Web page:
Reverse Dictionary: DISH – DISL


DISH – NOUNS
– a bowl, a goblet TAIZIE 1808 Sc.
– a bowl, a goblet TASS 1815 Sc.
– a bowl, a goblet TASSIE 1898 Sc.
– a deep wooden dish GOCKIE B1900 Sc.
– a dish LILLIAN GISH 1920s Aust. rhyming sl.
– a dish, a cup SCEW M16
– a dish; a cup; a goblet SHALE c1075 obs. exc. Eng. dial.
– a dish; a pan PADEL Bk1905 Eng. dial.
– a dish, crockery, dishes LAME 1708 Sc.
– a dish or platter SKELE a1300 obs. rare
– a pewter dish; an earthen platter, ‘porringer’, or ‘pipkin’ PODGER 1746 Eng. dial.
– a piece of furniture with a flat top for keeping dishes, tablecloths, etc. DISH SAFE 1967 Amer. dial.
– a plain white china plate BALDFACE DISH 19C US sl.
– a plate ONE AND EIGHT 20C rhyming sl.
– a porridge dish; a bowl BICKER Bk1911 Sc. 
– a small dish for holding melted butter, etc. SAUCEPAN Bk1904 Eng. dial.
– a wooden dish SKEW 1561 cant obs.
– dishes, plates, etc. used at a meal VESSEL Bk1905 Eng. dial.
– the hollow part of a plate or dish BASIN 1662 obs.
 
DISH – PHRASES
– a remark to greet the sound of crockery falling with a crash IT SAVES THE WASHING-UP c1920
– no table crockery whatever NEITHER DISH NOR DIBLET 1706 Sc.


DISHARMONY – NOUNS
– disharmony, disagreement, difference DISSIDY 1657 obs. rare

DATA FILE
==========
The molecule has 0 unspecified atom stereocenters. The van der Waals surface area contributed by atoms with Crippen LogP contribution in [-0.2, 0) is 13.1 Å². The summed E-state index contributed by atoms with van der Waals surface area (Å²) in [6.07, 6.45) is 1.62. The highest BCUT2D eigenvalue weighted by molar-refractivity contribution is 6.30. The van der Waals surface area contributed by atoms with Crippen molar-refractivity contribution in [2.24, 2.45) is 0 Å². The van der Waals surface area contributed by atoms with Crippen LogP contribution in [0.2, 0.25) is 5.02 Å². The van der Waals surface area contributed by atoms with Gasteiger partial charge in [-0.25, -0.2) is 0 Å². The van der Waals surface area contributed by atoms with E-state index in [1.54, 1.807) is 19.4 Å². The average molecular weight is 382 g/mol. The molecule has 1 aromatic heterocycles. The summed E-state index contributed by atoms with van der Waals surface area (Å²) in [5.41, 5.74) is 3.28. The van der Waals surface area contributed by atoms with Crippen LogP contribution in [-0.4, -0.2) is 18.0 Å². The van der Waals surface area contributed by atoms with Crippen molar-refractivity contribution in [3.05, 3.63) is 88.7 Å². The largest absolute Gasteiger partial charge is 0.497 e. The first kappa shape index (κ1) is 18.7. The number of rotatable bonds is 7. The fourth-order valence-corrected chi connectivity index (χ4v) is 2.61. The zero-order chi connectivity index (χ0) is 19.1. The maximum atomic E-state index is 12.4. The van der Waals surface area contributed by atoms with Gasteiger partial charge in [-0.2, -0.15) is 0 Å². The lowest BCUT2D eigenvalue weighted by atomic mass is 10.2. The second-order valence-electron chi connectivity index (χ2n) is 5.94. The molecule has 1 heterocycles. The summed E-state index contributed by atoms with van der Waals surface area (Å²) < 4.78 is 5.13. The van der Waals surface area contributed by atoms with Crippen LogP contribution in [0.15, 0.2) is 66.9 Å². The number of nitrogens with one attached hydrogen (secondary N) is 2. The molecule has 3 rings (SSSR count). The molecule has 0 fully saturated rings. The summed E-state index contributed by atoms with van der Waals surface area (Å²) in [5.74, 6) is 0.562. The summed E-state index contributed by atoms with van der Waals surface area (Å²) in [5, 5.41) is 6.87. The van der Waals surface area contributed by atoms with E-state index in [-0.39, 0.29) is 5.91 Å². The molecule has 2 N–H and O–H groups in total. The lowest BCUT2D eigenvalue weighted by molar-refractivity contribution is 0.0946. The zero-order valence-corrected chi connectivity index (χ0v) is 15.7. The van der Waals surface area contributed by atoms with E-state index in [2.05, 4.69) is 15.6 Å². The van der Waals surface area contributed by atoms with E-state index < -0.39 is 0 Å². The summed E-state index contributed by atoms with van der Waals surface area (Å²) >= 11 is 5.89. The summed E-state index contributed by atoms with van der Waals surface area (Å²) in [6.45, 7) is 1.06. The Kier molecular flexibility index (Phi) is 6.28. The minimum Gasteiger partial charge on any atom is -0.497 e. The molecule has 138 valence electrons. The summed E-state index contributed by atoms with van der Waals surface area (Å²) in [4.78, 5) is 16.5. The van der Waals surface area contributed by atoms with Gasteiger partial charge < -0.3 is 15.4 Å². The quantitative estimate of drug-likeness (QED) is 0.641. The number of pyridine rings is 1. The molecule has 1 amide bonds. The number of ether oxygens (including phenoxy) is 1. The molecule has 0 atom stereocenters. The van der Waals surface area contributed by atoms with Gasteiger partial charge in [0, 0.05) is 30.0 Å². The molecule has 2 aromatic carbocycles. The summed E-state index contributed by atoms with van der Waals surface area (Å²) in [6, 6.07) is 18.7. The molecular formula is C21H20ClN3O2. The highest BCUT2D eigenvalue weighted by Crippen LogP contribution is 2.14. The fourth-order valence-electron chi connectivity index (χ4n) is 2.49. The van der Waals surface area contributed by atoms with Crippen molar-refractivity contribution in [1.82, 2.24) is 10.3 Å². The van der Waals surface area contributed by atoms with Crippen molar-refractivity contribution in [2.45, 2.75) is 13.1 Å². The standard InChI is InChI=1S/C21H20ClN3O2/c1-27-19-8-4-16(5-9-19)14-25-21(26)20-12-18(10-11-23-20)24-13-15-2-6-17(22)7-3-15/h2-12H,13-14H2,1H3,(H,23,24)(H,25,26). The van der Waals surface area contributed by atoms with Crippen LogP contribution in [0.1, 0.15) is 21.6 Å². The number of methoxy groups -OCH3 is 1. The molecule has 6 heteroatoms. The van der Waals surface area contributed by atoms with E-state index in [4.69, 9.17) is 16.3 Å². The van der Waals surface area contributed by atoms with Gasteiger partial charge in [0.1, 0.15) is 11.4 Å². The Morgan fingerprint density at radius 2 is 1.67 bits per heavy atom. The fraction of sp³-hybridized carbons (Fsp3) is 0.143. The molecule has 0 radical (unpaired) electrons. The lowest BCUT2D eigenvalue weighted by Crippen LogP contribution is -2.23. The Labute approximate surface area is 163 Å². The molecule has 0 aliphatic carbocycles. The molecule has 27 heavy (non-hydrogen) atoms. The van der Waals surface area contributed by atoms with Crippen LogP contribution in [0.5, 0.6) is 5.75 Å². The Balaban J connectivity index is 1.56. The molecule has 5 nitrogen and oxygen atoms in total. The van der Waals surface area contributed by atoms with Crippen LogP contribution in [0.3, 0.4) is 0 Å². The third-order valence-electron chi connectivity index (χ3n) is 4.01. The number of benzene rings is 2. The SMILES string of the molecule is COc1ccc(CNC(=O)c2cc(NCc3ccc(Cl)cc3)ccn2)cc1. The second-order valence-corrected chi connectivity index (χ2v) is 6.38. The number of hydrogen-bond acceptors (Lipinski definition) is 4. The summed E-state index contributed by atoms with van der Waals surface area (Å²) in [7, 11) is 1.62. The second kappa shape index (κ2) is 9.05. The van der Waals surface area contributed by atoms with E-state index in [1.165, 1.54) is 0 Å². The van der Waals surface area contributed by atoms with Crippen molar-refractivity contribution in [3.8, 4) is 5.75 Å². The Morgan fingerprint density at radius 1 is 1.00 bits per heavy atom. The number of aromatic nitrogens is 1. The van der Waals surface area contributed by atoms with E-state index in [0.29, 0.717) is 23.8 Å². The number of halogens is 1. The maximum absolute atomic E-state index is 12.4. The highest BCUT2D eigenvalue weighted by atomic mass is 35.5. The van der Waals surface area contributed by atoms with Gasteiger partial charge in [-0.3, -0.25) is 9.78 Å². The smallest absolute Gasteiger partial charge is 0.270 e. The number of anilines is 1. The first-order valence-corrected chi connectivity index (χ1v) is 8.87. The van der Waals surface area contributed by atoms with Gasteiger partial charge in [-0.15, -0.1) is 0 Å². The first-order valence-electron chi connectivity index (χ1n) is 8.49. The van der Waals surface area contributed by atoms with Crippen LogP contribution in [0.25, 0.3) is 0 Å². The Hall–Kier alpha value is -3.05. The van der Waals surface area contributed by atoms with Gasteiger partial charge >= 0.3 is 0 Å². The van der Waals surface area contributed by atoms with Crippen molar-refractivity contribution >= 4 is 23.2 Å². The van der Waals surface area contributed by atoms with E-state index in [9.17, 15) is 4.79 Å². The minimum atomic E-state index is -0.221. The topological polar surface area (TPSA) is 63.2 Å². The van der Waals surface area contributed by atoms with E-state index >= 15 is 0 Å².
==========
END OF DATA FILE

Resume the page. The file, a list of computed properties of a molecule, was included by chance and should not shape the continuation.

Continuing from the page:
DISH-CLOTH – NOUNS
– a dishcloth LIFTING RAG 1981 Amer. dial.
– a dish-clout (cloth) DAILY-DUD Bk1900 Sc.


DISHEARTEN, DISHEARTENED, DISHEARTENING – ADJECTIVES
– disheartened, dejected; destitute of courage, enthusiasm, or energy HEARTLESS c1330
– disheartened, dispirited, dejected; cast down in confidence, spirits, or courage FEATHER-FALLEN 19C Eng. dial.
– disheartened, downcast; dispirited; discouraged OUT OF HEART 1586
– disheartened; cheerless; wretched, sad UNHEARTY 1845 Sc.
– disheartening, saddening DISCONSOLATORY 1823 Sc.
– disheartening, saddening DISHEARTSOME 1825 Sc.

DISHEARTEN etc. – NOUNS, PERSON
– a person who disheartens or discourages; a person who puts a damper on things TANG 1970s US college sl. 

DISHEARTEN etc. – VERBS
– to dishearten DISHEARKEN Bk1900 Eng. dial.


DISHEVEL, DISHEVELLED, DISHEVELMENT – ADJECTIVES
– dishevelled DISHYBILLY 1920 Amer. dial.
– dishevelled LOOK AS IF YOU HAD BEEN PULLED THROUGH A KNOTHOLE (BACKWARDS) Bk2002 Amer.
– dishevelled RAMSHEUCHET 1876 Sc.
– dishevelled; dirty and ragged BUMMY 1990s African-American sl.
– dishevelled; disordered, rough RUFFY-TUFFY a1821 nonce word
– dishevelled, entangled HATERY;  HATRY Bk1902 Sc.
– dishevelled; ragged, rough RAGGEDY 1890 US sl.
– dishevelled, ragged, untidy; fuzzy TUZZY-MUZZY 1847 Eng. dial.
– dishevelled; rough RAG TOUSILY 1950 Sc.
– dishevelled; rough, hairy HEATHERY 1825 Sc. 
– dishevelled; ugly BEAT-UP Bk1975 US sl.
– dishevelled; unattractive, dirty SKID 1990s sl.
– dishevelled; untidy, slovenly BLOWZY 1790 Eng. dial.

DISHEVEL etc. – NOUNS
– an untidy, dishevelled place WRECK OF THE HESPERUS E20 Brit. sl.
– a state of disorder; dishevelment DISHYBILL 1920 Amer. dial.
– a state of disorder; dishevelment DISHYBILLY 1920 Amer. dial.
 
DISHEVEL etc. – NOUNS, PERSON
– a dishevelled, ill-dressed, dirty person SKID 1990s sl.
– a dishevelled or dirty person, esp. a child ASH-CAT 1869 Amer. dial.
– a dishevelled or dirty person, esp. a child ASH-CAT-SAM 1910 Amer. dial.
– a dishevelled or dirty person, esp. a child SINGED CAT 1836 Amer. dial.
– a dishevelled, slovenly, untidy person WALLIDRAG;  WALLYDRAG 1754 Sc.